A similar alarm was raised by sources at the Ministry of Petroleum, who said that one of the very first decisions that the new president would have to make would be to raise the price of all forms of petrol – including 'solar' petrol on which trucks depend. These two sources said that the increase is inevitable to make up for the huge shortage in cash to provide for a continued flow of gas. It would not be a preferential increase – something around 20 per cent.

The trouble, according to merchants and traders, is that if there is an increase in the price of solar petrol then there would be an inevitable increase in the price of all commodities, right before the month of Ramadan.

"People will be complaining about the new president from day one, I expect," said one of the sources. He added that he expects the next president to order a "gradual" raise in the cost of petrol after Ramadan rather than before the holy Muslim fasting and festivities month to avoid "a state of public outrage."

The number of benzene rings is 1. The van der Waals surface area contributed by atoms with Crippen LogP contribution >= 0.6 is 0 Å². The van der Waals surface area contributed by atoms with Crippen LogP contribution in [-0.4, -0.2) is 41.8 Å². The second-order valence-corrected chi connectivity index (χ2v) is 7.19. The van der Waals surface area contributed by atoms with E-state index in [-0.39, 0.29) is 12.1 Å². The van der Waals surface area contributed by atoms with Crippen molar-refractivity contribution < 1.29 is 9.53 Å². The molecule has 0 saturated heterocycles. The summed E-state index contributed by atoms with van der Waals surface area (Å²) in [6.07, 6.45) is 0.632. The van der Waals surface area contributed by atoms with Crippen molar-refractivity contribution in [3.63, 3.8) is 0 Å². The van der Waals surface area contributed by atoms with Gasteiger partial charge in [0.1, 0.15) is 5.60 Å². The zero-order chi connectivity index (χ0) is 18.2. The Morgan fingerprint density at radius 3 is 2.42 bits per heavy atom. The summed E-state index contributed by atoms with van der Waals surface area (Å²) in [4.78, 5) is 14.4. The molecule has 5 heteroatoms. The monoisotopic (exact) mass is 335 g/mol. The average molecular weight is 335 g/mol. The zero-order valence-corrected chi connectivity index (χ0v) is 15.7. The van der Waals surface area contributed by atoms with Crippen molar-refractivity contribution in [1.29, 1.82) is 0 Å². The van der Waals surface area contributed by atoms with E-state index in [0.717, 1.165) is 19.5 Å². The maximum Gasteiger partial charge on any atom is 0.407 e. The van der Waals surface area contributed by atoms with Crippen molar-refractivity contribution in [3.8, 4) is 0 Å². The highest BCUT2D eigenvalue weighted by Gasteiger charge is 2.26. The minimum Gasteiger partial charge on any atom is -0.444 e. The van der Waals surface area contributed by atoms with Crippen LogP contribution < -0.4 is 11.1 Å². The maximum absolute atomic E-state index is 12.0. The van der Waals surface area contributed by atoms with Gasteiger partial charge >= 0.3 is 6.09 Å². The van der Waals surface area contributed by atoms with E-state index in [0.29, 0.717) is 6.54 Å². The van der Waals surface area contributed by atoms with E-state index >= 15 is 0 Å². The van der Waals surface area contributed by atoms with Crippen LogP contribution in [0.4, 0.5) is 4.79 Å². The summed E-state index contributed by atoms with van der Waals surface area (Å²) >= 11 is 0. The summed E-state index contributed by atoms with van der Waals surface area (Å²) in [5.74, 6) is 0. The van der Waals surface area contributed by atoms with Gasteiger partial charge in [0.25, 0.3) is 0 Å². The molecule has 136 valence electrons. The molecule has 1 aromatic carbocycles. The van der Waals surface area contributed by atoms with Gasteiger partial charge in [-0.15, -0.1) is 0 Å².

But this decline of energy is also bound to negatively influence an already deficient transport network. According to one source at the Ministry of Transport there has been a reduction of no less than 10 to 15 per cent in public transport services during the past six months.

The declining flow of energy is a firm reason for this drop – but it is not the only reason. Cash, the source said, for importing spare parts is scarce if at all available. "Consequently, hundreds of vehicles are put temporarily out of service pending the arrival of requested spare parts," he added.

At the Ministry of Finance a source said that some foreign currency is expected to be put into the state coffers shortly after the new president is sworn in, "if the new president is a face that the donor states can reconcile themselves with," but he said that the need is much greater than the cash flow that is expected.